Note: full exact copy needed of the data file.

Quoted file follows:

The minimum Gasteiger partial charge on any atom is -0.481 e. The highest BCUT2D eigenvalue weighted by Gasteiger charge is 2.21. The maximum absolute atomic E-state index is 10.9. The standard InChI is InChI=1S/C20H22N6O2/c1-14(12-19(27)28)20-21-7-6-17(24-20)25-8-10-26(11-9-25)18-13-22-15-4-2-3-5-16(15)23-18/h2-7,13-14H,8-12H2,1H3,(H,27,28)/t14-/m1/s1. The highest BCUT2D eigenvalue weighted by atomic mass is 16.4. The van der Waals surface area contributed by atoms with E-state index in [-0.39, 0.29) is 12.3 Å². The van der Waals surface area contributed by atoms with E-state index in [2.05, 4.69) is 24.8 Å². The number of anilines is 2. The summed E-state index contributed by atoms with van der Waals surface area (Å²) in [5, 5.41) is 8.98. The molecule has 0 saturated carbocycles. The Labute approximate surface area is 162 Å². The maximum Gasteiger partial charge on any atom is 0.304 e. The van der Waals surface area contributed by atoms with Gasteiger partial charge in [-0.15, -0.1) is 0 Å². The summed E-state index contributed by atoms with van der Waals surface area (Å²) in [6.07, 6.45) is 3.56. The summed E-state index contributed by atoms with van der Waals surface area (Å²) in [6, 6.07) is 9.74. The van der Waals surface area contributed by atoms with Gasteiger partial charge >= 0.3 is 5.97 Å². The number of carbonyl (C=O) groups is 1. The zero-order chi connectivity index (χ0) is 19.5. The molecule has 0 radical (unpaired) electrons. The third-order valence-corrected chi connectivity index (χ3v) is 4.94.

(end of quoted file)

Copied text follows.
The minimum Gasteiger partial charge on any atom is -0.481 e. The highest BCUT2D eigenvalue weighted by Gasteiger charge is 2.21. The maximum absolute atomic E-state index is 10.9. The standard InChI is InChI=1S/C20H22N6O2/c1-14(12-19(27)28)20-21-7-6-17(24-20)25-8-10-26(11-9-25)18-13-22-15-4-2-3-5-16(15)23-18/h2-7,13-14H,8-12H2,1H3,(H,27,28)/t14-/m1/s1. The highest BCUT2D eigenvalue weighted by atomic mass is 16.4. The van der Waals surface area contributed by atoms with E-state index in [-0.39, 0.29) is 12.3 Å². The van der Waals surface area contributed by atoms with E-state index in [2.05, 4.69) is 24.8 Å². The number of anilines is 2. The summed E-state index contributed by atoms with van der Waals surface area (Å²) in [5, 5.41) is 8.98. The molecule has 0 saturated carbocycles. The Labute approximate surface area is 162 Å². The maximum Gasteiger partial charge on any atom is 0.304 e. The van der Waals surface area contributed by atoms with Gasteiger partial charge in [-0.15, -0.1) is 0 Å². The summed E-state index contributed by atoms with van der Waals surface area (Å²) in [6.07, 6.45) is 3.56. The summed E-state index contributed by atoms with van der Waals surface area (Å²) in [6, 6.07) is 9.74. The van der Waals surface area contributed by atoms with Gasteiger partial charge >= 0.3 is 5.97 Å². The number of carbonyl (C=O) groups is 1. The zero-order chi connectivity index (χ0) is 19.5. The molecule has 0 radical (unpaired) electrons. The third-order valence-corrected chi connectivity index (χ3v) is 4.94.